DBQ: Causes of World War I
World War I—or the Great War as it was known at the time—was the result of a series of events between several nations around the world. The war was massively destructive for all involved, civilians and soldiers alike, and there were very few who were not affected by the worldwide conflict. The war has been considered a mass genocide, taking millions of lives and leaving many nations in shambles. The new, more advanced weaponry provided by the recently industrialized world resulted in one of the deadliest wars in history. There was no single cause of the event. Numerous conflicts and hostile relations between several nations around the globe escalated into a full-blown war that had devastating results.
There were three key factors that ultimately led to the outbreak of the war: nationalism, colonial disputes, and a rigid alliance system. Raymond Aron, author of The Century of Total War, wrote that he believed it was the alliance system that brought on the war. At the beginning of the twentieth century, Europe dominated much of the world both economically and politically. In the early 1900s, colonial disputes caused the balance of power to shift. Nationalist movements among ethnic minority groups caused tension with the region, weakening European empires and threatening Europe’s balance of power. The same disputes between ethnic groups were occurring in Austro-Hungarian, Russian, and Ottoman empires. Clashes between Austria-Hungary and Serbia significantly affected the outbreak of the war. In the 1800s, the Ottoman Empire began to weaken and lost control of many territories. Austria-Hungary and Russia took advantage of the Ottoman’s weakness and took control of some of those territories, while others became independent nations. This further threatened Europe’s balance of power. The tensions among these regions led to the Balkan War in 1912-1913, causing increased hostility among European powers and disrupting diplomatic relations. Meanwhile, European countries still strived to imperialize other nations for economic gain and to establish superiority throughout the region. Nationalism with these nations fueled citizen support for dominating others, which further exasperated tensions in Europe. At the same time, Germany was beginning to rise to power and they were eager to assert their supremacy. To do so, they began to engage in aggressive maneuvers at home and abroad in an attempt to weaken Britain and France. The combination of these skirmishes between nations largely contributed to the war that was soon to come.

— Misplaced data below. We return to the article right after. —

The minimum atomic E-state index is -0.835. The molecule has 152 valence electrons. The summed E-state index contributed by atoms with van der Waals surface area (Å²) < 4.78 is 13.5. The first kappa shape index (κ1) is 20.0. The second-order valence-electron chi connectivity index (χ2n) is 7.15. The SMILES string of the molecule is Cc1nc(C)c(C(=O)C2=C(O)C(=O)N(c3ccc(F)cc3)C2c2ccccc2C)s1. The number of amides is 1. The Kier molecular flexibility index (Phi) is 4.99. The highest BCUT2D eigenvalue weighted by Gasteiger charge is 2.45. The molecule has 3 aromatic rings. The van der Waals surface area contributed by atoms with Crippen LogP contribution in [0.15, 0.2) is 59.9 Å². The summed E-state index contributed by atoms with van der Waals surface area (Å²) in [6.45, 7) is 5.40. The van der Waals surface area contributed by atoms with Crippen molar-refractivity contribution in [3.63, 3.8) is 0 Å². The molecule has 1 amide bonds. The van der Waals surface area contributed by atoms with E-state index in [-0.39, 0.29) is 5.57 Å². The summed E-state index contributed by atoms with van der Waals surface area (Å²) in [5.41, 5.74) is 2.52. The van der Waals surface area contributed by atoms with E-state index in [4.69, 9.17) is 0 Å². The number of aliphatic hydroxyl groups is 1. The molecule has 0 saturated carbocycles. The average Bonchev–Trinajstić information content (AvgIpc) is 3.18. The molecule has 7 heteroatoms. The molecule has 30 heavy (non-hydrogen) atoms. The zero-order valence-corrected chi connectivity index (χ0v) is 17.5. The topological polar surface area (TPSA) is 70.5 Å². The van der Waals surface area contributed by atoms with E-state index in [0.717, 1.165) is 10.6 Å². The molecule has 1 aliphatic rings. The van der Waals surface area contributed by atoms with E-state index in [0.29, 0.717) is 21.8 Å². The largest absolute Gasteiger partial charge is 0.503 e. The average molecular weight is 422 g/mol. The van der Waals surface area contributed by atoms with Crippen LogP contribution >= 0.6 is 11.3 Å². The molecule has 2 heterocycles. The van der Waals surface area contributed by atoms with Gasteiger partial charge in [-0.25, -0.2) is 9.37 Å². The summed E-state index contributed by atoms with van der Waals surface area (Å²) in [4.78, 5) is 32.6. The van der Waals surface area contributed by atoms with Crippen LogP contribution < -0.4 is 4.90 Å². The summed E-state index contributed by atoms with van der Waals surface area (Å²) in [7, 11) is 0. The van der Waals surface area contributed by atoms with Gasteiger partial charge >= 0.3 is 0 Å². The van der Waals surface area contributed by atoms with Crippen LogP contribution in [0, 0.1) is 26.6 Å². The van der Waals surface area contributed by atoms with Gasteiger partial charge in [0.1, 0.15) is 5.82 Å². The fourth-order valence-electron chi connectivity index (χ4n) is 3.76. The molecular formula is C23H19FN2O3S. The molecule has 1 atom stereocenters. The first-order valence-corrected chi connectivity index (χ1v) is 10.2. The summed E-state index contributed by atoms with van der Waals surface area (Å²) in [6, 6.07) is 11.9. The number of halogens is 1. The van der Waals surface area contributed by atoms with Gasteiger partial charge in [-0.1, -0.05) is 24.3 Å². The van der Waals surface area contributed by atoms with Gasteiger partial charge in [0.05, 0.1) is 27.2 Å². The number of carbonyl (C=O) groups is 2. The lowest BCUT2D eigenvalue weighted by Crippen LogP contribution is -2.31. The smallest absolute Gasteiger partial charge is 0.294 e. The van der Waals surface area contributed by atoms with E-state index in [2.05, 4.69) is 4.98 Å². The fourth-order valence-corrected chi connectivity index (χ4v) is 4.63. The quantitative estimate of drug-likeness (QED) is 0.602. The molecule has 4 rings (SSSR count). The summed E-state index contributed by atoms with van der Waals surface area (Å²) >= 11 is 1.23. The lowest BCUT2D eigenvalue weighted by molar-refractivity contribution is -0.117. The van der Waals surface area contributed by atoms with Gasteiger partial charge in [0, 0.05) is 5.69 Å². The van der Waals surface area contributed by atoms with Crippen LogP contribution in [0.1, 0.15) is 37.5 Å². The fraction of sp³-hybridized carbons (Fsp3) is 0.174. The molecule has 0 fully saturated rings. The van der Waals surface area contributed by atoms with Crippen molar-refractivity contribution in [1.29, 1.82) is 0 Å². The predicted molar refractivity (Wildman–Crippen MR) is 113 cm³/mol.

A key event in the start of World War I was the assassination of Archduke Franz Ferdinand—the heir to the Austro-Hungarian throne—in 1914 by a Bosnian Serb. The assassination was meant to be a protest against Austro-Hungarian having control of Bosnia. Norman Lowe, a modern scholar, believed that the Austrian’s annexation of Bosnia was a deliberate blow to Serbia, who had been hoping to acquire the region seeing as it contained about 3 million Serbs among its population (Doc 7). Similarly, Ferdinand’s assassination was viewed as a direct insult to the Austro-Hungarian Empire. They chose to aggressively confront Serbia, presenting them with a list of demands that they were to agree to or go to war. Five days before the war started, Austria-Hungary gave Serbia an ultimatum, saying that Serbia has done nothing to put an end to the nationalist movements within the region, which attempted to undermine the authority of the Austro-Hungarian government. They demanded that the Royal Serbian Government put a stop to the propaganda against their monarchy. The Austrian Government urged Serbia to allow their collaboration in helping to suppress the “subversive” groups (Doc 8). When Serbia refused to respond to the demands, Austria-Hungary declared war. The conflict between the two ultimately began World War I because it pulled several larger nations into the fight. This event proved how mutual...
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